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Preventing Chronic Disease: Public Health Research, Practice and Policy

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Emerging Infectious Diseases Journal


Volume 2: No. 2, April 2005

Educating California School Board Members: Aligning Policies for Student Health and Achievement


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Peggy Agron, Victoria Berends

Suggested citation for this article: Agron P, Berends V. Educating California school board members: aligning policies for student health and achievement [abstract]. Prev Chronic Dis [serial online] 2005 Apr [date cited]. Available from: URL:


Track: Policy and Legal

The objective of this project was to share the development, implementation, and outcomes of a three-year intervention aimed to educate California school board members about the important role school nutrition policies can play to increase the health and academic achievement of students.

California Project LEAN (CPL), the California School Boards Association (CSBA), the University of South Florida, The California Parent Teachers Association, and 10 regional collaboratives worked together to educate school board members across California. Special outreach efforts were directed toward school districts serving low-income children.

Formative research was conducted to understand the factors that influence policy decision making for California school board members and included a literature review, a media analysis, key informant interviews, and a statewide survey of California school board members and superintendents. The formative research served as the foundation for developing a social marketing plan and intervention strategies. Research indicated that CSBA was highly respected by its members. The following activities were implemented jointly by CSBA and CPL: 1) the development of a Healthy Food Policy Resource Guide (Guide); 2) placement of advertisements and articles published in CSBA communications; 3) training of more than 300 school board members across the state; and 4) local mobilization led by CPL regional coordinators.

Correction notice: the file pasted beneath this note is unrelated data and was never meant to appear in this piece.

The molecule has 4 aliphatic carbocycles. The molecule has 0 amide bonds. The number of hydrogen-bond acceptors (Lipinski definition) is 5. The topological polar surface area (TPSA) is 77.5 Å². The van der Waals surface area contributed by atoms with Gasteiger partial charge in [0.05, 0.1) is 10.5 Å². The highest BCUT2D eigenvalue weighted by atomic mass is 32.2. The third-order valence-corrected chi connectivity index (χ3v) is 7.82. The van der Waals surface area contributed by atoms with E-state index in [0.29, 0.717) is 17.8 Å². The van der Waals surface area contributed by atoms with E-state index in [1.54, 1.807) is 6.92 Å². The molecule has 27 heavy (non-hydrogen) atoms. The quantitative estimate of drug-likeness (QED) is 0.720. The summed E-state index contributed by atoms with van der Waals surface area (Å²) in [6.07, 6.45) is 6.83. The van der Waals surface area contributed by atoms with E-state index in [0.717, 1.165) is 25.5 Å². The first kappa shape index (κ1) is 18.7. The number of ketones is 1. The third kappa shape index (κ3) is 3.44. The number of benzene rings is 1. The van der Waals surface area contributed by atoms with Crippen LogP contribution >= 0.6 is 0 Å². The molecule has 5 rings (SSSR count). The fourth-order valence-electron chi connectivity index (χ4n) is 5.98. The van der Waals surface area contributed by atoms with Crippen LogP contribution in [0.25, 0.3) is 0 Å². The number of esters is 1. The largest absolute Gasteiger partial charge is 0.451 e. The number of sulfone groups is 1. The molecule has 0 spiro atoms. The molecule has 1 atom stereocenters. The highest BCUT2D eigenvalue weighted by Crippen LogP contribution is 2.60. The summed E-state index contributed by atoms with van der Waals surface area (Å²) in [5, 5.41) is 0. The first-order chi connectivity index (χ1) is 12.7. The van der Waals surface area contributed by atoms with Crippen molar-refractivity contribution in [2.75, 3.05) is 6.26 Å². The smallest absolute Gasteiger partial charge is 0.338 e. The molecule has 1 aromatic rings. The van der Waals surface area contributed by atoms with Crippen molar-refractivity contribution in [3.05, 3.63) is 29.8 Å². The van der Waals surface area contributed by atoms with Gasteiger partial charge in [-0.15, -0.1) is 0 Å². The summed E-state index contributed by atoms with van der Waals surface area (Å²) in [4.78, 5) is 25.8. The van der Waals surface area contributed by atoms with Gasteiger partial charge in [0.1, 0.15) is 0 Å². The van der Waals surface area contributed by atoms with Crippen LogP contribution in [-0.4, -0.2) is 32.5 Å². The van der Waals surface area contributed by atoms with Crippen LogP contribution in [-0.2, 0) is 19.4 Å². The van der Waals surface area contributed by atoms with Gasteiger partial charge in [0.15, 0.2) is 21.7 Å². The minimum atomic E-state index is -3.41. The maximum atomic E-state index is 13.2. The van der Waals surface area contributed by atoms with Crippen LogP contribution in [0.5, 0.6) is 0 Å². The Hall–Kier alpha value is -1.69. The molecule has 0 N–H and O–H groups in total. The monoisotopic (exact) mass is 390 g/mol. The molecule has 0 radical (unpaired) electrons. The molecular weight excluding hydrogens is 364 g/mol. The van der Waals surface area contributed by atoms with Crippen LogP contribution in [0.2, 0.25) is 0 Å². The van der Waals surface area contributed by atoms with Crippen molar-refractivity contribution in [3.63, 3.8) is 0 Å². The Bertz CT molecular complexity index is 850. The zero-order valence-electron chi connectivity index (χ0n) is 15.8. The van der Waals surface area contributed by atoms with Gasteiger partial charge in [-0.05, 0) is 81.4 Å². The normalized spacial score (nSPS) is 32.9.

The evaluation of this three-year project consisted of 1) surveys of school board members who received the guide and attended a training; 2) key informant interviews; and 3) a postsurvey of school board members and superintendents.

Evaluation findings suggested that the Guide was useful to school board members and that members who attended trainings planned to raise the issue of nutrition policy for discussion at a school board meeting. A number of California districts have established policies that support healthy eating. Postsurveys and postinterviews were analyzed, and final data was available by January 1, 2005. The impact of this project continues to be realized as more school districts request assistance for mobilizing to offer healthier foods for their students.

The nation is experiencing an unparalleled obesity epidemic. Many of the foods children eat at school are high in fat, sugar, and calories. These practices can contribute to inadequate diets and the development of poor dietary habits. Developing targeted campaigns with respected education partners can provide local policy makers with resources to help them establish policies to support healthy eating.

Corresponding Author: Peggy Agron, MA, RD, Program Chief, California Department of Health Services, California Project LEAN (Leaders Encouraging Activity and Nutrition), PO Box 997413, Mail Stop 7211, Sacramento, CA 95899-7413. Telephone: 916-552-9883. E-mail:

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The opinions expressed by authors contributing to this journal do not necessarily reflect the opinions of the U.S. Department of Health and Human Services, the Public Health Service, the Centers for Disease Control and Prevention, or the authors’ affiliated institutions. Use of trade names is for identification only and does not imply endorsement by any of the groups named above.


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